Constancy ? If we cannot eliminate a physical variable then we try so that keep it constant across the conditions of the experiment. Typically people test pigeons in addition to rats in the same operant chamber. Therefore the physical characteristics that cannot be eliminated, are constant in consideration of all animals. The dimensions of the box, lights that do exist, sound of the white noise For human subjects similar considerations should be made. Try so that test all of your subjects in the same room. There is some evidence that even things as subtle as color of a room can have effects, so if possible you should try so that keep these things constant. Especially important in consideration of human subjects is so that keep instructions constant in consideration of all subjects. it would be best if instructions were written out or video or audio taped Sometimes we are unable so that keep eliminate or keep extraneous physical variables constant. In that case we must make sure that the variable is balanced. It is OK so that use two different rooms so that test subjects in, if we have to. make sure that both groups are equally represented in both rooms. Why is this important? This is called balancing. We are distributing the effects of an extraneous physical variable across the treatment conditions. It may increase the variability in responding, but it should not be able so that cause the effect. How do we go about balancing extraneous physical variables? first randomly assign half of your subjects so that room 1, in addition to the other half so that room 2. Then randomly assign half of the subjects in room 1 so that group1 in addition to the other half so that group2. Do the same in consideration of the subjects in room 2. Balancing is also used so that control in consideration of issues like time of day of testing. In an operant chamber you can only test one subject at a time, so you need so that make sure that your different treatment groups are distributed throughout the running day. run some experimentals in addition to controls in the morning, in addition to some of each in the afternoon. Social Variables are another type of extraneous variable that needs so that be controlled. This refers so that the relationships between subjects in addition to experimenters that could influence results. There are two principle social variables Demand characteristics Experimenter bias
Demand Characteristics. aspects of the experimental situation that demand that people behave in a certain way. An experiment can encourage subjects so that try so that be Good Subjects. Subjects may attempt so that guess the experimental hypothesis in addition to adjust their responses so that support the hypothesis they think is being tested. The Hawthorne effect. Industrial Organizational psychologists tried so that study environmental factors on employee productivity. They tried changing lighting conditions, rest periods, temperature, wage rate, in addition to so on. The interesting finding was that no matter what they changed, performance increased. decrease in light increased productivity, just as much as an increase. Why would this be? It would seem that the workers were pleased that the company was taking interest in them in addition to were honored so that be subjects, in addition to thus there performance would increase. Increase in performance, because you know you are being studied, but not because of a manipulated variable is an artifact. Martin Orne became interested in artifacts caused by subjects trying so that conform so that beliefs they had about experiments. His first interest in this area came from his research alongside hypnosis. He had become convinced that some of the trance like behaviors exhibited by people that were under hypnosis were caused by expectancies the subjects had. In other words they acted in the way that they thought they should based on common knowledge passed on about hypnosis. To test this Orne ran an experiment. Group 1: a group of college students were given a lecture on hypnosis. As a part of this lecture they were told about some of the common characteristics of being under hypnosis. one of the these characteristics was made up Catalepsy of the dominant hand. This was presented as a classical characteristic, in addition to a big deal was made of how it was always the dominant hand that became rigid. There was a fake demonstration of hypnosis that showed this phenomenon. Group2: a group of college students were given the same lecture in addition to demonstration, but they were not told the made up part about dominant hand catalapsy. A few weeks later students from both lectures were asked so that serve as subjects in a hypnosis study. They found that almost all subjects in Group1 had dominant hand catalepsy under hypnosis, whereas none in Group2 did. Orne, who was interested in this finding wondered how compliant people under hypnosis might be He tried so that devise a task that no sane person would be willing so that do. In his pilot work he brought subjects in that were not under hypnosis in addition to asked them so that add together random paired numbers. There were 224 pairs of numbers so that add in consideration of each sheets in addition to subjects were placed in a room alongside 2000 sheets. The experimenter assigned them the task in addition to said he would come back later. 5 in addition to a half hours later the experimenter gave up.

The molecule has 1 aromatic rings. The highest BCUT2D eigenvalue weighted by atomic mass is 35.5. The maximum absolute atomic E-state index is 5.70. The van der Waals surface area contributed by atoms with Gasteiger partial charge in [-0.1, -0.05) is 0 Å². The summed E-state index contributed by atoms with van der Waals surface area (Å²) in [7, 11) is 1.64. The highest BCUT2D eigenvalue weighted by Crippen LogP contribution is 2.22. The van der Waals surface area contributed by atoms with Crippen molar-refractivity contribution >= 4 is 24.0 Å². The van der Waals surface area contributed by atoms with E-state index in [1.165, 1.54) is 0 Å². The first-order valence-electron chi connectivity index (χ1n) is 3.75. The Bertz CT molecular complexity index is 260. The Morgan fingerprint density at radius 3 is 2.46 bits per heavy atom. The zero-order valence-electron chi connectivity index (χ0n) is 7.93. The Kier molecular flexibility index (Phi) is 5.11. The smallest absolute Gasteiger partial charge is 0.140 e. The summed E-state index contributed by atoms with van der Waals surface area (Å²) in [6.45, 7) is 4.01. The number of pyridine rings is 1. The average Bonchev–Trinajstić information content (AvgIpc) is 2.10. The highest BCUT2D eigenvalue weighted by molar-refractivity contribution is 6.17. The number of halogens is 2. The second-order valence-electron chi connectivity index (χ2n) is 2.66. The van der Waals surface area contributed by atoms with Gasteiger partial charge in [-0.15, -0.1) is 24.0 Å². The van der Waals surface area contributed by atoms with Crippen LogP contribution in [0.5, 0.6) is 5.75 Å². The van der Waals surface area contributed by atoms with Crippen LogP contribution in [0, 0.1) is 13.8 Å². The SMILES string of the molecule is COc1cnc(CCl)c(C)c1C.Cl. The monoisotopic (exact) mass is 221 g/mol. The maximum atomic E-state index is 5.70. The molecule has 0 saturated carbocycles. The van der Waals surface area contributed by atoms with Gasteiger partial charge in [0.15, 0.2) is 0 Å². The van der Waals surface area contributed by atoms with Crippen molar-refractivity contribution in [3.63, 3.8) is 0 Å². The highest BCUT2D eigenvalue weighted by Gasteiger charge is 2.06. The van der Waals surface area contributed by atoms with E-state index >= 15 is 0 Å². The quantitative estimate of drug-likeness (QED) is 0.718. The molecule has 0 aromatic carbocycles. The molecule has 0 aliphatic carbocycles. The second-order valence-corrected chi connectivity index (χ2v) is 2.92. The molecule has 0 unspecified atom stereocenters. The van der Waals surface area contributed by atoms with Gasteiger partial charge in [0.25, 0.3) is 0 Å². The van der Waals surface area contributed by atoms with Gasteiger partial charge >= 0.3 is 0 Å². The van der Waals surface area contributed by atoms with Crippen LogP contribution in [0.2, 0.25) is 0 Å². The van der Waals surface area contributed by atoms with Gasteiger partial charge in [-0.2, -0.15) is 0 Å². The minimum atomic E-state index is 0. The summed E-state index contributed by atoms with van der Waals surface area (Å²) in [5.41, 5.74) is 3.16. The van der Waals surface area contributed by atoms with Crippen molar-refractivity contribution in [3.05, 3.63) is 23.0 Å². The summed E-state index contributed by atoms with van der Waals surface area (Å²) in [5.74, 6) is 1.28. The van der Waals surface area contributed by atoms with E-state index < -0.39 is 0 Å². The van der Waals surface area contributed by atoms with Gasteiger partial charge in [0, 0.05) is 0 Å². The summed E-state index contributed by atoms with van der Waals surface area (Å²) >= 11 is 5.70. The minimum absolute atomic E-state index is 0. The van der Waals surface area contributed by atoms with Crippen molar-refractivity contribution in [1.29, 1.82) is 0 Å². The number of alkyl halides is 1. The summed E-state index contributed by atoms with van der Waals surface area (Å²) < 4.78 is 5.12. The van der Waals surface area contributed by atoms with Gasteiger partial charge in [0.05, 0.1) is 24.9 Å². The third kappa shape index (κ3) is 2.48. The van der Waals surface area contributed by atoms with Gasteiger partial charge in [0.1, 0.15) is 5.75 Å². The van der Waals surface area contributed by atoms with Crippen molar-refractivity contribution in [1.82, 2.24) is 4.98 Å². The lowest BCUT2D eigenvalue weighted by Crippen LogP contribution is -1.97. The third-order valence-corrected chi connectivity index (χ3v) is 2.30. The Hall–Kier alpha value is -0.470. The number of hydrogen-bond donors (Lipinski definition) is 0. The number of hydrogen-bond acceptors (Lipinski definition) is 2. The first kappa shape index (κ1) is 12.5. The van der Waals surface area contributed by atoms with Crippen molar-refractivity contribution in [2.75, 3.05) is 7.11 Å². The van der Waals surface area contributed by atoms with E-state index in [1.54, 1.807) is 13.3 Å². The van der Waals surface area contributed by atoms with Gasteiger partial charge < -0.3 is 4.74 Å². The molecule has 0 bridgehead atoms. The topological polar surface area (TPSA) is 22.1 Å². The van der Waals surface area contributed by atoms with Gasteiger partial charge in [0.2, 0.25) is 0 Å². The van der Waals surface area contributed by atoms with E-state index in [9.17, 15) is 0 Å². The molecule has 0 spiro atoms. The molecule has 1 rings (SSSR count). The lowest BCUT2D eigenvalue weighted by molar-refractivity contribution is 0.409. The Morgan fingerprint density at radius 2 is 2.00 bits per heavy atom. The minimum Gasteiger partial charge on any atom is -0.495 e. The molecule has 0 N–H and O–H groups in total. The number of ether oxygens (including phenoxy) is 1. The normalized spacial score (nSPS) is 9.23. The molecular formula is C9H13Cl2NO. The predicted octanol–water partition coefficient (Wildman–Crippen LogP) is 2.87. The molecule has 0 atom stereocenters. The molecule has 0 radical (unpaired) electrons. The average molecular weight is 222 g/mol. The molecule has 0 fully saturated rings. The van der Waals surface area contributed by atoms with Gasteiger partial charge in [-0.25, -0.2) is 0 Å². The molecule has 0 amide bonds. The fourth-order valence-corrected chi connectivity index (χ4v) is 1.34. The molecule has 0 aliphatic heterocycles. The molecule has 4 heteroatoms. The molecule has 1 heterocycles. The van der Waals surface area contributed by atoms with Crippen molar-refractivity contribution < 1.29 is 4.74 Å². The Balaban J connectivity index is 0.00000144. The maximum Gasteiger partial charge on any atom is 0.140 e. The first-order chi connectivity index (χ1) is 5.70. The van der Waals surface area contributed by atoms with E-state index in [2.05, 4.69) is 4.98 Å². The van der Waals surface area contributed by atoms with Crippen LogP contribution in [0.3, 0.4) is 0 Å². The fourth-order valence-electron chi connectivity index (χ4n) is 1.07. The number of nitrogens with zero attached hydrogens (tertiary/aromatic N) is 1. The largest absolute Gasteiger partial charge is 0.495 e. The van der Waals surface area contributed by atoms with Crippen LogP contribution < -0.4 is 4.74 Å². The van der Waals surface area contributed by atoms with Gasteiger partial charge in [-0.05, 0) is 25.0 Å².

Orne & Scheibe (1964) sensory deprivation group 1 control group group 2 emergency tray alarm button log book so that report unusual experiences How so that control in consideration of demand characteristics Single Blind Study subjects don?t know which group they are in cranberry juice, mint oil, alongside or without alcohol keep in mind many drugs produce side effects placebos that have peripheral effects Cover story Nisbett ? culture of honor ? ?asshole? study Experimenter Bias When the experimenter?s expectations inadvertently effect the outcome of the study Clever Hans Rosenthal Intellectual Bloomers Maze bright; Maze Dull Robert True ? Age Regression Double Blind Studies require two experimenters